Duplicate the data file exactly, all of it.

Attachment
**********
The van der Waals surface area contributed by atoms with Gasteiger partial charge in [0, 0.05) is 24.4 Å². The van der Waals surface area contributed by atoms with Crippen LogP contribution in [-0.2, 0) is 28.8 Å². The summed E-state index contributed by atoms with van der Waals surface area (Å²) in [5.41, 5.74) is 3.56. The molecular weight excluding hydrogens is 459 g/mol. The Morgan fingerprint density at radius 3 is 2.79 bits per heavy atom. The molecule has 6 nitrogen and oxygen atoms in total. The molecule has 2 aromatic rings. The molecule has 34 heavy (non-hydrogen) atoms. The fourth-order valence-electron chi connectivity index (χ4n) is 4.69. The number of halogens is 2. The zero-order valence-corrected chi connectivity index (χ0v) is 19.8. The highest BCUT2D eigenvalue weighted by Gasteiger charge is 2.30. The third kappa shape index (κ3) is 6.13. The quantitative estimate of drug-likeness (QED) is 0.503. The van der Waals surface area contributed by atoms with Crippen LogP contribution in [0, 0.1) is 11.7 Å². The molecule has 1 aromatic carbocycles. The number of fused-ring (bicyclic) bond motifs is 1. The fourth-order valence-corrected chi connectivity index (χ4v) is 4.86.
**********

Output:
The van der Waals surface area contributed by atoms with Gasteiger partial charge in [0, 0.05) is 24.4 Å². The van der Waals surface area contributed by atoms with Crippen LogP contribution in [-0.2, 0) is 28.8 Å². The summed E-state index contributed by atoms with van der Waals surface area (Å²) in [5.41, 5.74) is 3.56. The molecular weight excluding hydrogens is 459 g/mol. The Morgan fingerprint density at radius 3 is 2.79 bits per heavy atom. The molecule has 6 nitrogen and oxygen atoms in total. The molecule has 2 aromatic rings. The molecule has 34 heavy (non-hydrogen) atoms. The fourth-order valence-electron chi connectivity index (χ4n) is 4.69. The number of halogens is 2. The zero-order valence-corrected chi connectivity index (χ0v) is 19.8. The highest BCUT2D eigenvalue weighted by Gasteiger charge is 2.30. The third kappa shape index (κ3) is 6.13. The quantitative estimate of drug-likeness (QED) is 0.503. The van der Waals surface area contributed by atoms with Crippen LogP contribution in [0, 0.1) is 11.7 Å². The molecule has 1 aromatic carbocycles. The number of fused-ring (bicyclic) bond motifs is 1. The fourth-order valence-corrected chi connectivity index (χ4v) is 4.86.